They waited for some time. Still no noise. James tugged at Jessica's jumper and they left their hiding place. It was very difficult to creep across the uneven stone floor without making even the slightest noise, even in trainers.

They nearly walked into a pillar. This was just where the figure had disappeared. Obviously the "disappearing" figure had walked behind it. So where was it now?

Just as James was wishing he'd stayed in the cottage, the figure turned on a bright flashlight. A hand moved from one part of the old stone pulpit to the next, touching the carved stone heads -- the heads that had interested James.

Spellbound, they crept closer until they were only a few feet away. James was sure he could hear the figure breathing. The church door slammed shut.

The figure turned and let out a gasp. Jessica grabbed hold of James's arm in fright. For a moment they stood and stared. Then the flashlight shone brightly into James's eyes and the figure spoke.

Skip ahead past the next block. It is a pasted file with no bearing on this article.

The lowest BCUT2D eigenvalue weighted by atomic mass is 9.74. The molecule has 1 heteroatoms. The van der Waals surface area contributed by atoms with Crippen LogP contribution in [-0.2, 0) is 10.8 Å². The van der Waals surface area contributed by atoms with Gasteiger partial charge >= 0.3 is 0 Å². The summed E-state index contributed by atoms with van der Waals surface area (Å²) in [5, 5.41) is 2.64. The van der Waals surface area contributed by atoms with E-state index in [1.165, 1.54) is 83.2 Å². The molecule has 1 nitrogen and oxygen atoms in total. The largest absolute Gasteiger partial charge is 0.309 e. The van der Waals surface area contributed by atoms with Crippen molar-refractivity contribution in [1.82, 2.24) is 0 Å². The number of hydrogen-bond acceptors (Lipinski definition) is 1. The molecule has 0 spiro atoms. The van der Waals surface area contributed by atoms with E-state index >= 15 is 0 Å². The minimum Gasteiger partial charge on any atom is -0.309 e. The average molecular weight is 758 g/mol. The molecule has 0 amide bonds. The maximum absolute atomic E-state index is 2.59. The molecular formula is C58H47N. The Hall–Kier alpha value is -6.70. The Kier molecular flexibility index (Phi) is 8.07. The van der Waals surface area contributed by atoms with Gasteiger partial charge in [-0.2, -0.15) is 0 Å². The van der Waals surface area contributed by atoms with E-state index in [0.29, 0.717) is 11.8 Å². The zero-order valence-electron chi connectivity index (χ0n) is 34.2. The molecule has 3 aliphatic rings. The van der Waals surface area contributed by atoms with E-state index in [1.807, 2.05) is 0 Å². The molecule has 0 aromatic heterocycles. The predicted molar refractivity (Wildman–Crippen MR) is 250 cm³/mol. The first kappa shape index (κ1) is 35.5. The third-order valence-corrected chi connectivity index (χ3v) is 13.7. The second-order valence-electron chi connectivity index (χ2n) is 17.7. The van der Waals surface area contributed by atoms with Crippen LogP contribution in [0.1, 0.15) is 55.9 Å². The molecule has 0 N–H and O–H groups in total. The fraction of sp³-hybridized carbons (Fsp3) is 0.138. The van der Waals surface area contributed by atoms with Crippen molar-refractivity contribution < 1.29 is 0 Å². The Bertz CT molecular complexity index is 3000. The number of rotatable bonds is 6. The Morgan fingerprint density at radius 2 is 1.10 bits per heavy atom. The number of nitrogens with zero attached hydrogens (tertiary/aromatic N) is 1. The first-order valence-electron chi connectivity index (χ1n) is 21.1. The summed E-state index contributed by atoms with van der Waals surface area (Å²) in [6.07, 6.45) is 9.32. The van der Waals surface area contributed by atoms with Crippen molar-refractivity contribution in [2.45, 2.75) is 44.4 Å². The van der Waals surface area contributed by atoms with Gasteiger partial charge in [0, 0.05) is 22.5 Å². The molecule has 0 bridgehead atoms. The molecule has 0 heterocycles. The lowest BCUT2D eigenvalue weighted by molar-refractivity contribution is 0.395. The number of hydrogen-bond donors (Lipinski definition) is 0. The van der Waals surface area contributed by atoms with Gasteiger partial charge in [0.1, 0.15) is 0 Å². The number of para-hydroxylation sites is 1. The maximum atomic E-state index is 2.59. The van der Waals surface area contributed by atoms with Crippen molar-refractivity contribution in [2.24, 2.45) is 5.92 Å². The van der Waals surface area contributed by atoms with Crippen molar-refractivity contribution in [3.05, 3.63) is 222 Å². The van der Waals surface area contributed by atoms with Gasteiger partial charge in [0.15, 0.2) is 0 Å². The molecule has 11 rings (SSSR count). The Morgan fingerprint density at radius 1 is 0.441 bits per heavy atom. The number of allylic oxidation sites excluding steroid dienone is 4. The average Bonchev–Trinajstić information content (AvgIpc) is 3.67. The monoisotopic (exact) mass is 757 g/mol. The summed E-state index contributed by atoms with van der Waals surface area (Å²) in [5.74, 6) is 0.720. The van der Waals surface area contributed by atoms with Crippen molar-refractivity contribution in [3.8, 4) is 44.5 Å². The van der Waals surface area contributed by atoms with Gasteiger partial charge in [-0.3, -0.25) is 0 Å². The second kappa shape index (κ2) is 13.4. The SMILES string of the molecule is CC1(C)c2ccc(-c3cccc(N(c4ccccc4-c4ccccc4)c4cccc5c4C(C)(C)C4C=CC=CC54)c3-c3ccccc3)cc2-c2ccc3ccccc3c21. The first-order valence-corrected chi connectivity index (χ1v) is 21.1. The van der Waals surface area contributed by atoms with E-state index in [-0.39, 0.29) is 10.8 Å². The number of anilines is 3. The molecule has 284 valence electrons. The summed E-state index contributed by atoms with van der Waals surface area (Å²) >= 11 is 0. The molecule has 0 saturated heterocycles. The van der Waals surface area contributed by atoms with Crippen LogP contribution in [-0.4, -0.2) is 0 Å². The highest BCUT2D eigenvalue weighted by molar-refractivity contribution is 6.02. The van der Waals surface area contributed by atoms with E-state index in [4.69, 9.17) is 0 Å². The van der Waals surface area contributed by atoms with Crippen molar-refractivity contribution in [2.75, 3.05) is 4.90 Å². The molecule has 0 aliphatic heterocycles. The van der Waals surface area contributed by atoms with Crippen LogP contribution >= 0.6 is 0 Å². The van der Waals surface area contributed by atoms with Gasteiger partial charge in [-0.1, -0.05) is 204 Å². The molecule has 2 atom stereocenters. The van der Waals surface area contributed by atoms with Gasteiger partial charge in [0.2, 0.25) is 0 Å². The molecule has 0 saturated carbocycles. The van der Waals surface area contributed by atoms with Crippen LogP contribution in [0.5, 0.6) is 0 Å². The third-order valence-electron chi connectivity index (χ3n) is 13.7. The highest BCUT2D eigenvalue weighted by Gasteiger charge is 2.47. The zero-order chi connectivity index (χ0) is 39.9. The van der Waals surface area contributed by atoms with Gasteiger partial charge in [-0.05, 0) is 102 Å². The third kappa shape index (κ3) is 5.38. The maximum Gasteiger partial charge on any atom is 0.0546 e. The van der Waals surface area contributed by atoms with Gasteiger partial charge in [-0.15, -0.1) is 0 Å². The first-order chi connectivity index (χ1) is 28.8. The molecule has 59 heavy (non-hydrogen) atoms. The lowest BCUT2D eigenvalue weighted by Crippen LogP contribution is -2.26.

"I thought I told you two to keep away! If I thought you were spying on me----"

Jessica stood firm. "Well, we weren't. We just came in here to have a look at the painting. So there! I'd like to know what you're up to."

James now felt quite brave himself. What was Greg Hawker doing in a church he didn't want to come to anyway? "Yes, what are you up to?"

Greg Hawker stumbled on his way out of the church in a hurry, not saying anything, leaving James and Jessica none the wiser.


After an early breakfast, the Two Jays were out on Fern Hill again. James was holding the kite above his head, and every time the wind tugged at it and pulled his arms out straight, he imagined he was flying high above the Mendips. He'd seen people on paragliders, and promised himself a flight on one when he was old enough. The wind whistled past his ears, blowing his hair this way and that.